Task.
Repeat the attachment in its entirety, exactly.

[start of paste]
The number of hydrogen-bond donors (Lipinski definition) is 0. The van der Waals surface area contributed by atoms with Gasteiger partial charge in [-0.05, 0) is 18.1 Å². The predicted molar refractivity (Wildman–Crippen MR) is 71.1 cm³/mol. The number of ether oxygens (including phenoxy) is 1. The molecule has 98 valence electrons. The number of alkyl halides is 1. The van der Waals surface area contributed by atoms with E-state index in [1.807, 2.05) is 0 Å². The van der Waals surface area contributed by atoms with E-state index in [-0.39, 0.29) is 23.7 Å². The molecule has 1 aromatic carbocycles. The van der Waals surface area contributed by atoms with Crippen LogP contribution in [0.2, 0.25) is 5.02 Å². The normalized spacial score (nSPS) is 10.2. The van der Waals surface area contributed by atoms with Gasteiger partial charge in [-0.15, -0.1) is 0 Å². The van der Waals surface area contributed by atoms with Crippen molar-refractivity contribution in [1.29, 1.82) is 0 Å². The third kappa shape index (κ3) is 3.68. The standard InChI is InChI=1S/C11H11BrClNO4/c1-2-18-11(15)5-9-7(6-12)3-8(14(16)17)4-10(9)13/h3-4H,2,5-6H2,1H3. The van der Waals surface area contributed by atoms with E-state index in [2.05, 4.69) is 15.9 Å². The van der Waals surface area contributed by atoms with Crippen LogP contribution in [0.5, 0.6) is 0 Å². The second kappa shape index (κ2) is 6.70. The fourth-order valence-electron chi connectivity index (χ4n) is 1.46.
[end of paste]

The number of hydrogen-bond donors (Lipinski definition) is 0. The van der Waals surface area contributed by atoms with Gasteiger partial charge in [-0.05, 0) is 18.1 Å². The predicted molar refractivity (Wildman–Crippen MR) is 71.1 cm³/mol. The number of ether oxygens (including phenoxy) is 1. The molecule has 98 valence electrons. The number of alkyl halides is 1. The van der Waals surface area contributed by atoms with E-state index in [1.807, 2.05) is 0 Å². The van der Waals surface area contributed by atoms with E-state index in [-0.39, 0.29) is 23.7 Å². The molecule has 1 aromatic carbocycles. The van der Waals surface area contributed by atoms with Crippen LogP contribution in [0.2, 0.25) is 5.02 Å². The normalized spacial score (nSPS) is 10.2. The van der Waals surface area contributed by atoms with Gasteiger partial charge in [-0.15, -0.1) is 0 Å². The van der Waals surface area contributed by atoms with Crippen molar-refractivity contribution in [1.29, 1.82) is 0 Å². The third kappa shape index (κ3) is 3.68. The standard InChI is InChI=1S/C11H11BrClNO4/c1-2-18-11(15)5-9-7(6-12)3-8(14(16)17)4-10(9)13/h3-4H,2,5-6H2,1H3. The van der Waals surface area contributed by atoms with E-state index in [2.05, 4.69) is 15.9 Å². The van der Waals surface area contributed by atoms with Crippen LogP contribution in [0.5, 0.6) is 0 Å². The second kappa shape index (κ2) is 6.70. The fourth-order valence-electron chi connectivity index (χ4n) is 1.46.